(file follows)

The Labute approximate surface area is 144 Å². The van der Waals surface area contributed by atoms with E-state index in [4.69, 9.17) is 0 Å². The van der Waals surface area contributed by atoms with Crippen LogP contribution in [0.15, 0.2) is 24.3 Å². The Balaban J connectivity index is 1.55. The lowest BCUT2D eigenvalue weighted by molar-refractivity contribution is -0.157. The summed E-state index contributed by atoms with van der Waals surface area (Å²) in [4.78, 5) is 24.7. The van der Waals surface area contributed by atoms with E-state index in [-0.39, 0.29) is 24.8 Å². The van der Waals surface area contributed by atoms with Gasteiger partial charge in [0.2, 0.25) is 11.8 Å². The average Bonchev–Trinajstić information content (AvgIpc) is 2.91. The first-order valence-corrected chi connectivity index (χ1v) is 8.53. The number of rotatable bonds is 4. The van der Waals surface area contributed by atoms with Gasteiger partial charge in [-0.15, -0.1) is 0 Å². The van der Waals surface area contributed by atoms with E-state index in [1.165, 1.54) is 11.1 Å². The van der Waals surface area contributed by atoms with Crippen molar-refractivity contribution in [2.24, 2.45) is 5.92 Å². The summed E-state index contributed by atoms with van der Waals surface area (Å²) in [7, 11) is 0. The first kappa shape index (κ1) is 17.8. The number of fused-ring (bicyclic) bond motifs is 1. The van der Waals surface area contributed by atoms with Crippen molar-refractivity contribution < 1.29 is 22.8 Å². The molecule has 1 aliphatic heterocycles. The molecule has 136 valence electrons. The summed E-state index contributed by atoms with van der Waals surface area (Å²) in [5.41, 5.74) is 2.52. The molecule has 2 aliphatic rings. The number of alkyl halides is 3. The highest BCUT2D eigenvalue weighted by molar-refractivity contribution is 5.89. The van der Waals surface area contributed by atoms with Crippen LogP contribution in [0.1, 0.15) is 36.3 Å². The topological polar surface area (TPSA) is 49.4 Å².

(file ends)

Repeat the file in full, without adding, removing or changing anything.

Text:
The Labute approximate surface area is 144 Å². The van der Waals surface area contributed by atoms with E-state index in [4.69, 9.17) is 0 Å². The van der Waals surface area contributed by atoms with Crippen LogP contribution in [0.15, 0.2) is 24.3 Å². The Balaban J connectivity index is 1.55. The lowest BCUT2D eigenvalue weighted by molar-refractivity contribution is -0.157. The summed E-state index contributed by atoms with van der Waals surface area (Å²) in [4.78, 5) is 24.7. The van der Waals surface area contributed by atoms with E-state index in [-0.39, 0.29) is 24.8 Å². The van der Waals surface area contributed by atoms with Gasteiger partial charge in [0.2, 0.25) is 11.8 Å². The average Bonchev–Trinajstić information content (AvgIpc) is 2.91. The first-order valence-corrected chi connectivity index (χ1v) is 8.53. The number of rotatable bonds is 4. The van der Waals surface area contributed by atoms with Gasteiger partial charge in [-0.15, -0.1) is 0 Å². The van der Waals surface area contributed by atoms with E-state index in [1.165, 1.54) is 11.1 Å². The van der Waals surface area contributed by atoms with Crippen molar-refractivity contribution in [2.24, 2.45) is 5.92 Å². The summed E-state index contributed by atoms with van der Waals surface area (Å²) in [7, 11) is 0. The first kappa shape index (κ1) is 17.8. The number of fused-ring (bicyclic) bond motifs is 1. The van der Waals surface area contributed by atoms with Crippen molar-refractivity contribution < 1.29 is 22.8 Å². The molecule has 1 aliphatic heterocycles. The molecule has 136 valence electrons. The summed E-state index contributed by atoms with van der Waals surface area (Å²) in [5.41, 5.74) is 2.52. The molecule has 2 aliphatic rings. The number of alkyl halides is 3. The highest BCUT2D eigenvalue weighted by molar-refractivity contribution is 5.89. The van der Waals surface area contributed by atoms with Crippen LogP contribution in [0.1, 0.15) is 36.3 Å². The topological polar surface area (TPSA) is 49.4 Å².